Although studies variously prove or disprove that short-term organic and industrial food yields are similar, industrial agriculture cannot deliver over the long term due to its negative impacts on soil, water, air, pollinators and seed biodiversity.
Now, the good news: The problems described above are largely reversible, and solutions to them already exist. Organic outperformed industrial yields in 30-year-long side-by-side trials growing organic and industrial corn and soy, while emitting less climate-damaging greenhouse gases, using less energy and water, decreasing erosion and groundwater pollution, and enhancing soil quality and biological resources. With a shift to organic farming practices, agriculture could become carbon neutral.
The biggest hurdle for organics is the added cost of sustainable practices. If the indirect costs of industrial food production–such as the impact on public health of chemicals released into our air and water–were factored in, industrial food would not enjoy a price advantage. Currently, citizens pay for the health and environmental damages of industrial agriculture, not the food industry. While the unfair advantage of massive public subsidies provided to industrial food producers persists, healthy food is largely out of economic reach for poor people. Nevertheless, the health care costs of forcing poor people to eat unhealthy food will be paid, one way or another.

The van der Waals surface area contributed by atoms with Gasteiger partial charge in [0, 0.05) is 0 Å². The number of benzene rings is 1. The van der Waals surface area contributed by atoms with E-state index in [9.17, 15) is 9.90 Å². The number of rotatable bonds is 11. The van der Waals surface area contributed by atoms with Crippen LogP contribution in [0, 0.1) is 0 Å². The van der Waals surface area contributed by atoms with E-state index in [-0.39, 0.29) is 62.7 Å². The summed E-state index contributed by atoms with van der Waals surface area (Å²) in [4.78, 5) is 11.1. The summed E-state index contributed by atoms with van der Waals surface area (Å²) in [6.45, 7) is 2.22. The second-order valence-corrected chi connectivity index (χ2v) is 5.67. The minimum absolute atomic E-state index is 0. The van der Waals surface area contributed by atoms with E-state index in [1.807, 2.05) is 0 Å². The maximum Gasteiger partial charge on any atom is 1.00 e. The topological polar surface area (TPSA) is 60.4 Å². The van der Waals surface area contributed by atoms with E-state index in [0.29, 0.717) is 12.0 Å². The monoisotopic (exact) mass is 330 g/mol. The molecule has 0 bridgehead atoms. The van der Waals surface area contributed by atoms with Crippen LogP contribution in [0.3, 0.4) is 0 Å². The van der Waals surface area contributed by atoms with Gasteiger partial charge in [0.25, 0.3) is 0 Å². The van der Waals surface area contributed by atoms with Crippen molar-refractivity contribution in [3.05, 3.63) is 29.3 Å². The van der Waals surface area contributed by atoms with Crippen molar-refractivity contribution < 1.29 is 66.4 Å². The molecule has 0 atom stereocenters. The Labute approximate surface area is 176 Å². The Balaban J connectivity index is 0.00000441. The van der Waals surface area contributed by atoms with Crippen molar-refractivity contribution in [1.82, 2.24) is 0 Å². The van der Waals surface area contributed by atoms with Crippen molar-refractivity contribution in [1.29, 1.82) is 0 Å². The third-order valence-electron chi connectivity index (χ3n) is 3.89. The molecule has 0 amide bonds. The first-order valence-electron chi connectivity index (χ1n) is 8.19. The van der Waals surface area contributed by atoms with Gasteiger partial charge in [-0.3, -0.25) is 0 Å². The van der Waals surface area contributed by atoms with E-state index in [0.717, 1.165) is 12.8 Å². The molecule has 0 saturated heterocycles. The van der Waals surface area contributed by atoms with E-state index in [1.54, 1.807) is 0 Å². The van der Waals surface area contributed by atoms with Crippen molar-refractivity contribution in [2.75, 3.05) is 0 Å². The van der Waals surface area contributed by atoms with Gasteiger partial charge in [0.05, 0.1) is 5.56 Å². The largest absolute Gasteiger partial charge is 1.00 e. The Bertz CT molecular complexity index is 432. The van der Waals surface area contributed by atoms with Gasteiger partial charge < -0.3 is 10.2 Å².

For people who aren’t poor, changing diet is easy and sustainable. Healthy food tastes good and makes its consumers feel good.
Americans spend 14 percent of GDP on groceries and restaurants. Most of us need or want others to provide our food. The food industry, which just wants to make money, need not fear that it will go out of business; it can thrive by providing healthy foods produced by sustainable, ethical methods. In a perfect union of interests, if consumers demand healthy, sustainably produced food, the food industry will provide it.
We make a difference with each bite we take, and by reducing food waste. By choosing whole, real, organically grown food–preferably favoring plant foods–we vote for everyone’s health, including our own. We also help the economy by reducing health care and environmental costs. To visit the original article, click here. Ellen Moyer, Ph.D., P.E., is an independent consultant dedicated to remediating environmental problems and promoting green and sustainable practices to prevent new problems. You can connect with her on LinkedIn and Facebook or find more information on her website.